Russia aims to file a coronavirus vaccine by 10-12 August, paving the way for what its supporters are saying will be the world’s first official inoculation approval against the outbreak.
The medication, developed by Moscow’s Gamaleya Institute and the Russian Direct Investment Fund, could be approved by regulators for civilian use within three to seven days of approval, according to a person familiar with the procedure, who pleaded anonymity because the information is not public.
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The Gamaleya vaccine is scheduled to get conditional approval in August, meaning it will still need to perform trials on an additional 1,600 people, Deputy Prime Minister Tatyana Golikova said yesterday in a televised official meeting with President Vladimir Putin. They will start production in September, she said.
“The key requirements for a vaccine are its proven effectiveness and safety, so everything needs to be done very carefully and accurately,” Putin said at the end of the meeting.
“Our confidence in the vaccine must be absolute.” Earlier, state news service, RIA Novosti, reported the vaccine might be approved August 15-16. The Gamaleya Institute and RDIF declined to comment.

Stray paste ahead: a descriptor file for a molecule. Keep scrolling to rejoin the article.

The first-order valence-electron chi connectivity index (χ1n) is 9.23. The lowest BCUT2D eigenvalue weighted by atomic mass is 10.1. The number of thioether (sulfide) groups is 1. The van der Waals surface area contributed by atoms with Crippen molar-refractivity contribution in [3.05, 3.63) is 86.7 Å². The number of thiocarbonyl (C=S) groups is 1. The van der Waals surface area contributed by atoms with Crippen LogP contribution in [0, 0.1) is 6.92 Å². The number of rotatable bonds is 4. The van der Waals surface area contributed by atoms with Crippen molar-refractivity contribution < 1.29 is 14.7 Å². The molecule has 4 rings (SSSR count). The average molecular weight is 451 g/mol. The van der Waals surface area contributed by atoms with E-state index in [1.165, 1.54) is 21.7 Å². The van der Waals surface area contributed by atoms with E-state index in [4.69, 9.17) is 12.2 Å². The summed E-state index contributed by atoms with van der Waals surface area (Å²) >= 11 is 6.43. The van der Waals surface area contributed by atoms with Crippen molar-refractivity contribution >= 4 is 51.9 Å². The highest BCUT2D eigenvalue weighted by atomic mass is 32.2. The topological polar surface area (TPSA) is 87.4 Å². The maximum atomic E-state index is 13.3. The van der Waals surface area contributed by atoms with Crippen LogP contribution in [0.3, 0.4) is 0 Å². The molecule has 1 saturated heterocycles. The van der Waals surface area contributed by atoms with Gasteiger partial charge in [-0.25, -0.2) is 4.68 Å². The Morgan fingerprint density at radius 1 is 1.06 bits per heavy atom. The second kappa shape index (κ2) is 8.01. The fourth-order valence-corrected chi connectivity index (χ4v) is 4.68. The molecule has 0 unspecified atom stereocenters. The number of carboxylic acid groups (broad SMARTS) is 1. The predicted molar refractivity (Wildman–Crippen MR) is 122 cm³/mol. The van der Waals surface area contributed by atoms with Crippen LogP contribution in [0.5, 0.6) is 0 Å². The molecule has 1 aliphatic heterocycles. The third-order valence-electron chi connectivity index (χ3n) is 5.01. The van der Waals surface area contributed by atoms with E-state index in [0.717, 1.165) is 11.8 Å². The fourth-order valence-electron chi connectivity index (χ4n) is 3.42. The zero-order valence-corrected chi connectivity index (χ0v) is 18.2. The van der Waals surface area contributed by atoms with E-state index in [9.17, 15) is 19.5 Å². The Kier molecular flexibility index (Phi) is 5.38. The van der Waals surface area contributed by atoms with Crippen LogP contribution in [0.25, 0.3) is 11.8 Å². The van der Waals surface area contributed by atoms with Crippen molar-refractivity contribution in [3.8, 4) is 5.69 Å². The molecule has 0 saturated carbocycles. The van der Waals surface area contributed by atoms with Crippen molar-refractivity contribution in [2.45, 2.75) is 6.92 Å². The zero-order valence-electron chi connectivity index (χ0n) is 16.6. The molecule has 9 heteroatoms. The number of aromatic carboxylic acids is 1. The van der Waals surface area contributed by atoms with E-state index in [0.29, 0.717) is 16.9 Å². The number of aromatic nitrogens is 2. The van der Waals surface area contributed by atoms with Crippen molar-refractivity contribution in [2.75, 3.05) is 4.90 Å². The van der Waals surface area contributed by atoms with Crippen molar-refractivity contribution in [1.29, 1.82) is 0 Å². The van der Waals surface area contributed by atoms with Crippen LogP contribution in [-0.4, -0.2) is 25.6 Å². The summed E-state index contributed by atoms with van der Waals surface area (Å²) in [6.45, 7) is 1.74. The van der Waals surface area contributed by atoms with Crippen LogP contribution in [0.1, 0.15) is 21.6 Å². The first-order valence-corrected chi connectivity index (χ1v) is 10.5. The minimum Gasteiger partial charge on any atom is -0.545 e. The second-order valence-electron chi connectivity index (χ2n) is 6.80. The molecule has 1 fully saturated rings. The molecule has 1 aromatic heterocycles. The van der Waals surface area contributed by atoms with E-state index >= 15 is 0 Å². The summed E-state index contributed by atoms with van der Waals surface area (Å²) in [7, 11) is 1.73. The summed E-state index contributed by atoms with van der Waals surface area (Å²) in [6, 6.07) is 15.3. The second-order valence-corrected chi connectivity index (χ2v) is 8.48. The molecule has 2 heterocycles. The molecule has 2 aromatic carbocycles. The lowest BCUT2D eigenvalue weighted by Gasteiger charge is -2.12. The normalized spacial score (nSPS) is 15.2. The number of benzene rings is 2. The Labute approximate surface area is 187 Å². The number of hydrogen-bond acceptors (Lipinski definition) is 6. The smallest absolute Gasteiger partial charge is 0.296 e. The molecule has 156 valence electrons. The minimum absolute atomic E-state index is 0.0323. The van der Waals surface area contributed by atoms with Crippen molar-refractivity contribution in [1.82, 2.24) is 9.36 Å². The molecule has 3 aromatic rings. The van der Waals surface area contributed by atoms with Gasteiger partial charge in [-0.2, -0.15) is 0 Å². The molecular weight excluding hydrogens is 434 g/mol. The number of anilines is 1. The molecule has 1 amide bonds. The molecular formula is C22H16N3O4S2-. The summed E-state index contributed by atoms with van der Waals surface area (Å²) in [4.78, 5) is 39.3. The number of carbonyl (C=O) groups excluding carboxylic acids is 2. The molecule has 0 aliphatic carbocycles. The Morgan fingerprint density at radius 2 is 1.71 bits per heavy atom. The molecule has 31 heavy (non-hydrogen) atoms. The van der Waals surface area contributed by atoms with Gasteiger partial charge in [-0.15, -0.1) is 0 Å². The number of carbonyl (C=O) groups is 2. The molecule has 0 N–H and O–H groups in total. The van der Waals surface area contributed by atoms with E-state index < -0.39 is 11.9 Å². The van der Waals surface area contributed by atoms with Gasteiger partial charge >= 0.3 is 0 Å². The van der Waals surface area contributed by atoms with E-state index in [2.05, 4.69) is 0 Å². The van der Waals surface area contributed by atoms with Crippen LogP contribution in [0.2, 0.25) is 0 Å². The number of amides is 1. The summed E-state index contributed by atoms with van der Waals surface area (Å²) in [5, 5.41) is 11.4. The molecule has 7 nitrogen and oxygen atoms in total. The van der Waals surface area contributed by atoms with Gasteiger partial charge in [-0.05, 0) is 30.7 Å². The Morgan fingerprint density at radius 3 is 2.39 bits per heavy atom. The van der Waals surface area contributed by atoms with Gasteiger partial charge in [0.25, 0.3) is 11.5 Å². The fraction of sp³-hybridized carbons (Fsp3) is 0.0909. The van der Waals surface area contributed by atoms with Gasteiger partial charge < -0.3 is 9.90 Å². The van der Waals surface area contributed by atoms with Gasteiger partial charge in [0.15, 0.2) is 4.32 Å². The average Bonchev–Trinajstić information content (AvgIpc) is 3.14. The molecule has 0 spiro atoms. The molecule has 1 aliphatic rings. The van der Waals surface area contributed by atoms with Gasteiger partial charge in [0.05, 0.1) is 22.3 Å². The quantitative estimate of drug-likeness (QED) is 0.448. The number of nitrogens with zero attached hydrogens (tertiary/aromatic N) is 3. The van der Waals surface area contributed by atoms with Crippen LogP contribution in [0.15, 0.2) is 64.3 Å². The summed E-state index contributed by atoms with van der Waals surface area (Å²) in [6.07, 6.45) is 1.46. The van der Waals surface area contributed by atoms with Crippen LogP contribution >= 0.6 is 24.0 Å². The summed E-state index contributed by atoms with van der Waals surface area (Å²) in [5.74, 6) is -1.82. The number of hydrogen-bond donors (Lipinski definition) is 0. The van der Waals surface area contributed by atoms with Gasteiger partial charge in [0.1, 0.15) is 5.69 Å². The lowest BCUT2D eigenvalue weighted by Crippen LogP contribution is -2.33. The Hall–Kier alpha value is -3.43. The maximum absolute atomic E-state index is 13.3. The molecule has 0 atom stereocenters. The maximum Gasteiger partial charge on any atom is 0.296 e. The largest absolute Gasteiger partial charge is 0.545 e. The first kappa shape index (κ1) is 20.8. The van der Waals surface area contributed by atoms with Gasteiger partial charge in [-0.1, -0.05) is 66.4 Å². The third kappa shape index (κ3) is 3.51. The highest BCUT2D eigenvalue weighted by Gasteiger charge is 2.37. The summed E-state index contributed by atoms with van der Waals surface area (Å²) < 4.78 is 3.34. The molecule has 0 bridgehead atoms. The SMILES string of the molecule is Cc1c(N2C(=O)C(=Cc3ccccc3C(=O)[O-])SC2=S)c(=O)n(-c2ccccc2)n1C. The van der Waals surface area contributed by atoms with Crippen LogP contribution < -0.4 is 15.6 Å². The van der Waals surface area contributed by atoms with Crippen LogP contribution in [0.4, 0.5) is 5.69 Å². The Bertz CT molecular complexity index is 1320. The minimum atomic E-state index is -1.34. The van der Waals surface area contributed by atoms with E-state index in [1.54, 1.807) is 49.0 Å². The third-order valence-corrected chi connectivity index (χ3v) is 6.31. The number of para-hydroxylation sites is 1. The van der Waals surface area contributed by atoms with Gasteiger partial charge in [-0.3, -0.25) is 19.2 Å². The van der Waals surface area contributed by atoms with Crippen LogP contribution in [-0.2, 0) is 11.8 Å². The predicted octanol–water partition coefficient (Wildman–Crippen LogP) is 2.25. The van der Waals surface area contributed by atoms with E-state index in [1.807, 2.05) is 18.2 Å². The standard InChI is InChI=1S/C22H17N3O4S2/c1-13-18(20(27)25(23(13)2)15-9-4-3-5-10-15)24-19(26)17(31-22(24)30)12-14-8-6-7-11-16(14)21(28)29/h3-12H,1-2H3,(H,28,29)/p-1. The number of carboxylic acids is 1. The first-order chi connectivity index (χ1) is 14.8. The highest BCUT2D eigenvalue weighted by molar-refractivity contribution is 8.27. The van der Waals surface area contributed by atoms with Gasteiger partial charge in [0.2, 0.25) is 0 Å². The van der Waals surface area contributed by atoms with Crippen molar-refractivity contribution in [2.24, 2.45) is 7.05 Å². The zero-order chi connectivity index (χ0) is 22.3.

Although the vaccine has been regarded as secure by its creators and possibly the first to hit the public, the data have not been released and the pace at which creators travel has raised concerns. In other nations, Phase 3 trials in Russia, Saudi Arabia and the United Arab Emirates are scheduled to begin next week in Gamaleya.
Russia has more than 800,000 confirmed COVID-19 cases, the world’s fourth-most. Although the number of new daily infections decreases by more than half from the peak, Putin said at the meeting that some regions were going too quickly when reopening after a national lockout in May ended.
“The situation remains difficult and can, as they say, swing in any direction,” Putin said. “There is no reason for complacency, to relax, to forget about the recommendations of doctors.”
Phase 3 clinical trials of a COVID-19 vaccine have also begun in the United States.
According to Moderna, the investigational vaccine test developed by the biotechnology company Moderna and the U.S. National Institute of Allergy and Infectious Diseases, a division of the National Institutes of Health ( NIH), will be performed at nearly 100 U.S. research sites.
At a facility in Savannah, Georgia, the first patient was being dosed.
Approximately 30,000 adult volunteers are to be included in the trial to determine the efficacy of the Moderna / NIH vaccine, and whether it can avoid symptomatic COVID-19 after two doses, among other findings.